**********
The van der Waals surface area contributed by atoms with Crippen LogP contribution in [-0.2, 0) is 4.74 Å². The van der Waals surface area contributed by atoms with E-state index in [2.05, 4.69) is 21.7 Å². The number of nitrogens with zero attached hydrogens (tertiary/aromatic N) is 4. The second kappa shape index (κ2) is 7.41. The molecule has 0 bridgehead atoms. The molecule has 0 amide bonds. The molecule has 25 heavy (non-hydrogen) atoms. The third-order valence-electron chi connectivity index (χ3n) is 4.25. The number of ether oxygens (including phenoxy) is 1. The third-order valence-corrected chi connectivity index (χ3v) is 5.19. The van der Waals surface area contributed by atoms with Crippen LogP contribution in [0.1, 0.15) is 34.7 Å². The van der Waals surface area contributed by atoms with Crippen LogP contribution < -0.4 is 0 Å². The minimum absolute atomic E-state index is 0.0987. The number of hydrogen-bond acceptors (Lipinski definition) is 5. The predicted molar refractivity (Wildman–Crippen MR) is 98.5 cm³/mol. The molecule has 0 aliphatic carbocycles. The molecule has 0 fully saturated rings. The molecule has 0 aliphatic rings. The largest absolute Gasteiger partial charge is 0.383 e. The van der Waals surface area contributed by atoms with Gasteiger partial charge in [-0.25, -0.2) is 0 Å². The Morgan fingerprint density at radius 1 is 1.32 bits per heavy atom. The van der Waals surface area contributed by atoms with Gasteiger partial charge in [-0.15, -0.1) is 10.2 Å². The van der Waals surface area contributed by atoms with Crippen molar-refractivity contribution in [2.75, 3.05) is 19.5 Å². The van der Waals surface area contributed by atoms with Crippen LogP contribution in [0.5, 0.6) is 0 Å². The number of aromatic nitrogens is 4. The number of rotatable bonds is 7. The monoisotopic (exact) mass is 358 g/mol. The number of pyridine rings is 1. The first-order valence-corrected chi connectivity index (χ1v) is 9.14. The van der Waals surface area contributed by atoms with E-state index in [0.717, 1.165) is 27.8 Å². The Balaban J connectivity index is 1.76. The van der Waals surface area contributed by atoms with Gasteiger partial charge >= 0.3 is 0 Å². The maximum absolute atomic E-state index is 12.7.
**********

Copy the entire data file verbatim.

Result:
The van der Waals surface area contributed by atoms with Crippen LogP contribution in [-0.2, 0) is 4.74 Å². The van der Waals surface area contributed by atoms with E-state index in [2.05, 4.69) is 21.7 Å². The number of nitrogens with zero attached hydrogens (tertiary/aromatic N) is 4. The second kappa shape index (κ2) is 7.41. The molecule has 0 bridgehead atoms. The molecule has 0 amide bonds. The molecule has 25 heavy (non-hydrogen) atoms. The third-order valence-electron chi connectivity index (χ3n) is 4.25. The number of ether oxygens (including phenoxy) is 1. The third-order valence-corrected chi connectivity index (χ3v) is 5.19. The van der Waals surface area contributed by atoms with Crippen LogP contribution in [0.1, 0.15) is 34.7 Å². The van der Waals surface area contributed by atoms with Crippen LogP contribution < -0.4 is 0 Å². The minimum absolute atomic E-state index is 0.0987. The number of hydrogen-bond acceptors (Lipinski definition) is 5. The predicted molar refractivity (Wildman–Crippen MR) is 98.5 cm³/mol. The molecule has 0 aliphatic carbocycles. The molecule has 0 fully saturated rings. The molecule has 0 aliphatic rings. The largest absolute Gasteiger partial charge is 0.383 e. The van der Waals surface area contributed by atoms with Gasteiger partial charge in [-0.25, -0.2) is 0 Å². The Morgan fingerprint density at radius 1 is 1.32 bits per heavy atom. The van der Waals surface area contributed by atoms with Gasteiger partial charge in [-0.15, -0.1) is 10.2 Å². The van der Waals surface area contributed by atoms with Crippen molar-refractivity contribution in [2.75, 3.05) is 19.5 Å². The van der Waals surface area contributed by atoms with Crippen LogP contribution in [0.5, 0.6) is 0 Å². The number of aromatic nitrogens is 4. The number of rotatable bonds is 7. The monoisotopic (exact) mass is 358 g/mol. The number of pyridine rings is 1. The first-order valence-corrected chi connectivity index (χ1v) is 9.14. The van der Waals surface area contributed by atoms with E-state index in [0.717, 1.165) is 27.8 Å². The Balaban J connectivity index is 1.76. The van der Waals surface area contributed by atoms with Gasteiger partial charge >= 0.3 is 0 Å². The maximum absolute atomic E-state index is 12.7.